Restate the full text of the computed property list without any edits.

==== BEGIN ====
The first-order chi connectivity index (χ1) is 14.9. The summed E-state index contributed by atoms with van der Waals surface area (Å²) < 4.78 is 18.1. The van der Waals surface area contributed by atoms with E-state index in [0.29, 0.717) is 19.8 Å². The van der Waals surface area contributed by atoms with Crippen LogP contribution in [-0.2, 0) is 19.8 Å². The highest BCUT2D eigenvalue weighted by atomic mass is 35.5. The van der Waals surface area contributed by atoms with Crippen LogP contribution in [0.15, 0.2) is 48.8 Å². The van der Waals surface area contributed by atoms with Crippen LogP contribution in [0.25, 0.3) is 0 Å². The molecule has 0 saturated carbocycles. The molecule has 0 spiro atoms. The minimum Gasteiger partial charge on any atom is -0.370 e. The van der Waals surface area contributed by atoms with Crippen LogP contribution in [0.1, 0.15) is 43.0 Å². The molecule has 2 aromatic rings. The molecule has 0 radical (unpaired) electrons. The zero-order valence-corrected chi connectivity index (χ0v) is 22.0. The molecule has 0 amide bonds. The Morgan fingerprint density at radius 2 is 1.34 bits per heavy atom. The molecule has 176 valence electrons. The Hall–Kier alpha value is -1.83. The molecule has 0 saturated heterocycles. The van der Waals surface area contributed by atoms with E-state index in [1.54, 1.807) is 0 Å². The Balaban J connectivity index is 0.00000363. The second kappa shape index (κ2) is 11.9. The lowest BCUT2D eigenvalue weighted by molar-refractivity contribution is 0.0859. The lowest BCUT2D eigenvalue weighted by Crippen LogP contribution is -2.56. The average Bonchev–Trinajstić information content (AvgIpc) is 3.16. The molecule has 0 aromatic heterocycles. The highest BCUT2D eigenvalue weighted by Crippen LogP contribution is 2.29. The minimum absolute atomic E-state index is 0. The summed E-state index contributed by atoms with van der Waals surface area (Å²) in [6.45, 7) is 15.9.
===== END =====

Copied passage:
The first-order chi connectivity index (χ1) is 14.9. The summed E-state index contributed by atoms with van der Waals surface area (Å²) < 4.78 is 18.1. The van der Waals surface area contributed by atoms with E-state index in [0.29, 0.717) is 19.8 Å². The van der Waals surface area contributed by atoms with Crippen LogP contribution in [-0.2, 0) is 19.8 Å². The highest BCUT2D eigenvalue weighted by atomic mass is 35.5. The van der Waals surface area contributed by atoms with Crippen LogP contribution in [0.15, 0.2) is 48.8 Å². The van der Waals surface area contributed by atoms with Crippen LogP contribution in [0.25, 0.3) is 0 Å². The molecule has 0 saturated carbocycles. The molecule has 0 spiro atoms. The minimum Gasteiger partial charge on any atom is -0.370 e. The van der Waals surface area contributed by atoms with Crippen LogP contribution in [0.1, 0.15) is 43.0 Å². The molecule has 2 aromatic rings. The molecule has 0 radical (unpaired) electrons. The zero-order valence-corrected chi connectivity index (χ0v) is 22.0. The molecule has 0 amide bonds. The Morgan fingerprint density at radius 2 is 1.34 bits per heavy atom. The molecule has 176 valence electrons. The Hall–Kier alpha value is -1.83. The molecule has 0 saturated heterocycles. The van der Waals surface area contributed by atoms with E-state index in [1.54, 1.807) is 0 Å². The Balaban J connectivity index is 0.00000363. The second kappa shape index (κ2) is 11.9. The lowest BCUT2D eigenvalue weighted by molar-refractivity contribution is 0.0859. The lowest BCUT2D eigenvalue weighted by Crippen LogP contribution is -2.56. The average Bonchev–Trinajstić information content (AvgIpc) is 3.16. The molecule has 0 aromatic heterocycles. The highest BCUT2D eigenvalue weighted by Crippen LogP contribution is 2.29. The minimum absolute atomic E-state index is 0. The summed E-state index contributed by atoms with van der Waals surface area (Å²) in [6.45, 7) is 15.9.